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Reproductive Effort Influences the Prevalence of Haematozoan Parasites in Great Tits

Ken Norris, M. Anwar and Andrew F. Read
Journal of Animal Ecology
Vol. 63, No. 3 (Jul., 1994), pp. 601-610
DOI: 10.2307/5226
Stable URL: http://www.jstor.org/stable/5226
Page Count: 10
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Since scans are not currently available to screen readers, please contact JSTOR User Support for access. We'll provide a PDF copy for your screen reader.
Reproductive Effort Influences the Prevalence of Haematozoan Parasites in Great Tits
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Abstract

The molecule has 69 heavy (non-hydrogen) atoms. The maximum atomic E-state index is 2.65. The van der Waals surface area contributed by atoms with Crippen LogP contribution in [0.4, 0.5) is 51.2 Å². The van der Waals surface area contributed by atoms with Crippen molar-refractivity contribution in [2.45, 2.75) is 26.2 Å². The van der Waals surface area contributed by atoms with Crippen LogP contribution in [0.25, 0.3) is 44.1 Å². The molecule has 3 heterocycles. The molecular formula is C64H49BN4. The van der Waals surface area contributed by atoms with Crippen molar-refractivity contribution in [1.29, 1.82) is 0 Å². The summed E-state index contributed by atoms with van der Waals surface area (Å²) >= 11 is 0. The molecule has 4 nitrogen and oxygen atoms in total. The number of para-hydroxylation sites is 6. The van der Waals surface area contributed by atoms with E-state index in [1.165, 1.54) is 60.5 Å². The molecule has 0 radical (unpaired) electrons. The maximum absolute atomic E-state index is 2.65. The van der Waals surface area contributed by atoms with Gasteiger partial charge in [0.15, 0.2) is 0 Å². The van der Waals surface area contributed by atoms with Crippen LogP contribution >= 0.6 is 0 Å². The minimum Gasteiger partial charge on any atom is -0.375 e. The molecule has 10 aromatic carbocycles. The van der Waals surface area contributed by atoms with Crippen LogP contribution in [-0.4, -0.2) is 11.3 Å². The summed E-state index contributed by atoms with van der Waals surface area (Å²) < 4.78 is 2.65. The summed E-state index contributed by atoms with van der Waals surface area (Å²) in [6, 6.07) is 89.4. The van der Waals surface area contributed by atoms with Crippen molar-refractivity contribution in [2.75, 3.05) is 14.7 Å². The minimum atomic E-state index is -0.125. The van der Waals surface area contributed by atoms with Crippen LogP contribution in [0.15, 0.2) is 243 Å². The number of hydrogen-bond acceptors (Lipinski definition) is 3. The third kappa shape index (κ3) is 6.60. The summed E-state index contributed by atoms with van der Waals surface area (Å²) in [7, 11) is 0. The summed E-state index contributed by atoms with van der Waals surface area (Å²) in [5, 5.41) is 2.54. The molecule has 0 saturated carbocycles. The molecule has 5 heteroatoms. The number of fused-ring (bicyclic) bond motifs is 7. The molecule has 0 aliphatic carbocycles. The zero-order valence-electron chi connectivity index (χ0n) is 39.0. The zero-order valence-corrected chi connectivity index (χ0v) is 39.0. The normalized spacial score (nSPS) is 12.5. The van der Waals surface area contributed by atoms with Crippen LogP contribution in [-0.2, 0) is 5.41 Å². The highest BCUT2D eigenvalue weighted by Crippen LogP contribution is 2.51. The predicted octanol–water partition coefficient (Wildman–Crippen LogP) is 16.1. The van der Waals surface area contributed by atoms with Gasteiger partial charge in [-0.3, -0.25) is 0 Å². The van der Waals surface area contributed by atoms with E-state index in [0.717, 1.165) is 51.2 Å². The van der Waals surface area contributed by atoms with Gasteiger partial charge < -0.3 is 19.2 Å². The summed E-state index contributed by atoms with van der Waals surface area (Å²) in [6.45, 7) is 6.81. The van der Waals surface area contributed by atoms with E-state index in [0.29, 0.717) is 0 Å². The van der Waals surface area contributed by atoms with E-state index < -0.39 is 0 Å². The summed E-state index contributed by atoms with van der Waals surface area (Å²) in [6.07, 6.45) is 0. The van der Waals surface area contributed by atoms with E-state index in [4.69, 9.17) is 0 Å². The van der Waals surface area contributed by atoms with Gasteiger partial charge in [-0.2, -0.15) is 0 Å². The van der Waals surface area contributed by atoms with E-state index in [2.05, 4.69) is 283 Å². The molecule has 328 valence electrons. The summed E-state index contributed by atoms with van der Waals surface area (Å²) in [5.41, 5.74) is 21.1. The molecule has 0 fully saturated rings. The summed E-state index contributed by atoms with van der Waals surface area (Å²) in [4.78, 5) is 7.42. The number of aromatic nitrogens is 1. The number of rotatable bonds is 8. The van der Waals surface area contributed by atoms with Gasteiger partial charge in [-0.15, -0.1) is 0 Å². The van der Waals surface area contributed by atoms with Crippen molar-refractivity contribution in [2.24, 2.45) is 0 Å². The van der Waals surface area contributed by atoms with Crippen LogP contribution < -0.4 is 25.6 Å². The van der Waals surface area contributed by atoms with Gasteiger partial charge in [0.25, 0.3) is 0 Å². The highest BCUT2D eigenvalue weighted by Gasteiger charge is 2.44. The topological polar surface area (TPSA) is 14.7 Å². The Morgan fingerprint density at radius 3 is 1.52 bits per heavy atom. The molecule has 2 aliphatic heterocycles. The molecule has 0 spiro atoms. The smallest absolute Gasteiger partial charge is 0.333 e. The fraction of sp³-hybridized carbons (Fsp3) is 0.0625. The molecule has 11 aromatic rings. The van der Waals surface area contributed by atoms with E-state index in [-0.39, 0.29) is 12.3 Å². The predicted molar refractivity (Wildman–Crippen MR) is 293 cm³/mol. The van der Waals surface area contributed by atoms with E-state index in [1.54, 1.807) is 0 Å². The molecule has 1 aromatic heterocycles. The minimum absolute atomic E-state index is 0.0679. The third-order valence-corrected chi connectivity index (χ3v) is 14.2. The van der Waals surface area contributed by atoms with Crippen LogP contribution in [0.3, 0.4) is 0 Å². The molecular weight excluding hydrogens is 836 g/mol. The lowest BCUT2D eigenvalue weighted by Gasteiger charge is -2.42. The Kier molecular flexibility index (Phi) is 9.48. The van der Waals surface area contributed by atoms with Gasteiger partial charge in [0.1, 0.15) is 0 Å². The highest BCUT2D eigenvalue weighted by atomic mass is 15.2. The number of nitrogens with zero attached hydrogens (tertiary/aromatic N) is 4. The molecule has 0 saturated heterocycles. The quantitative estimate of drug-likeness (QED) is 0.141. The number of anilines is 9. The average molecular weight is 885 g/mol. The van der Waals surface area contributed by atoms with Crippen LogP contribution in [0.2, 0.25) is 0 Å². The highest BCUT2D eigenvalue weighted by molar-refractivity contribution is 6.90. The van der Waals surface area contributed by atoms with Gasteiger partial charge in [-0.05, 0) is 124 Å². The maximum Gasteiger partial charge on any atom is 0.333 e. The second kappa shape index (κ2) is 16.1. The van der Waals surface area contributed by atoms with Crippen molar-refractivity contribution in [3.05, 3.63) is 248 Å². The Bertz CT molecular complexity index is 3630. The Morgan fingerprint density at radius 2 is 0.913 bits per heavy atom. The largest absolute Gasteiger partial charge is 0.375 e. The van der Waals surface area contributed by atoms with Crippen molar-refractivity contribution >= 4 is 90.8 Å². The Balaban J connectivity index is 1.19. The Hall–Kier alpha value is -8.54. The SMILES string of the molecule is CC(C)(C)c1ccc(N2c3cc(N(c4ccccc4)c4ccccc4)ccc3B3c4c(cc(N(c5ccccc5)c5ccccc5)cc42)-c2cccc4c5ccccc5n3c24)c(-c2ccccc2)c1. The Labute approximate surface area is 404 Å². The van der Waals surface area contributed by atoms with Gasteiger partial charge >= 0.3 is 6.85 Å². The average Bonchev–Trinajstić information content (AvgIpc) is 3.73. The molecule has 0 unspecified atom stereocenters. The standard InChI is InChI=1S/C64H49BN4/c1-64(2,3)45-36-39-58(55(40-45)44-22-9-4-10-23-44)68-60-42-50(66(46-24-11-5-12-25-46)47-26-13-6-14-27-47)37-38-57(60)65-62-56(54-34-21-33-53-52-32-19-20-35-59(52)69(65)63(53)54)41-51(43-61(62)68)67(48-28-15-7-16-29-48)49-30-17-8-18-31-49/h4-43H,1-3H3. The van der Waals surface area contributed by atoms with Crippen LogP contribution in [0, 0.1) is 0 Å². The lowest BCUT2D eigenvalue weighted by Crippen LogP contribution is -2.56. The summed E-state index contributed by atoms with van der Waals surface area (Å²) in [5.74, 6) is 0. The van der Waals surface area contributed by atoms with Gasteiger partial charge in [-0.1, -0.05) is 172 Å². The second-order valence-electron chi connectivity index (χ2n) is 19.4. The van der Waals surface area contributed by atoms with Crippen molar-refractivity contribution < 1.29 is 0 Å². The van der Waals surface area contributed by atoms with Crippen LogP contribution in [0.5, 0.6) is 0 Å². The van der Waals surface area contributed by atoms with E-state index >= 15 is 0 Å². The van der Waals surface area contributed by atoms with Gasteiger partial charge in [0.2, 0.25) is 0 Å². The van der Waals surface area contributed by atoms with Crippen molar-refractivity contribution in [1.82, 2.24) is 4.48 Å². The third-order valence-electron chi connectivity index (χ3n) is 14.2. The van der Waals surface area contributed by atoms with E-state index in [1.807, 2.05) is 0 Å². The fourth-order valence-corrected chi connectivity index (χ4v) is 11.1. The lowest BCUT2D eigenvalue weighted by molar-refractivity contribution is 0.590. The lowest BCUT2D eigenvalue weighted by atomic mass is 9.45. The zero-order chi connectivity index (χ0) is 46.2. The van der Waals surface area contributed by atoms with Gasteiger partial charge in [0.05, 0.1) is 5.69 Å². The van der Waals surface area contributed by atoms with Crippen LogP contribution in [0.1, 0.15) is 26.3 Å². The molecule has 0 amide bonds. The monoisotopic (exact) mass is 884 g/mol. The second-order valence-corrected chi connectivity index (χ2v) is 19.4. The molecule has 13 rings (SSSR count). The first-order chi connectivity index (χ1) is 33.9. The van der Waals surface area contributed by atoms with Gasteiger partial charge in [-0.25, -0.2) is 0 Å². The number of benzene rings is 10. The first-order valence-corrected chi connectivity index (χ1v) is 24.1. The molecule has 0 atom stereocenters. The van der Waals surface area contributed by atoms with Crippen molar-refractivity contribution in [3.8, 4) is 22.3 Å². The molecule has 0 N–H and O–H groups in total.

1. The influence of reproductive effort on host susceptibility to parasitism was examined in great tits, Parus major, by comparing the prevalence of haematozoan parasites with respect to clutch size in male and female parents. 2. Observational and experimental studies were conducted. Observational studies documented the relationship between clutch size and parasite prevalence in males and females in unmanipulated nests. Reproductive effort was manipulated by exchanging complete clutches between pairs of nests during incubation. Parents experienced a maximum manipulation of +-5 eggs. 3. Observational studies showed that the prevalence of parasites was higher in females than males. The prevalence of parasites in males increased with both increasing clutch size and increasing age. There was no evidence of similar effects in females. 4. Experimental manipulation of clutch sizes showed that males were more likely to be infected if they had naturally large clutches or when their clutch size was artifically increased. There was no evidence of such effects on female infection probability. Reproductive effort thus increases susceptibility of males to parasites throughout the breeding period. 5. The mechanism which relates parasitism to reproductive effort in males is discussed. Reproductive effort might result in greater exposure, decreased ability to control chronic infections, or both. Nevertheless, reproductive effort increases susceptibility to haematozoan infection; whether this represents a cost of reproduction depends on the virulence of these parasites. It may also provide an explanation of previously reported patterns in haematozoan prevalence across bird species.

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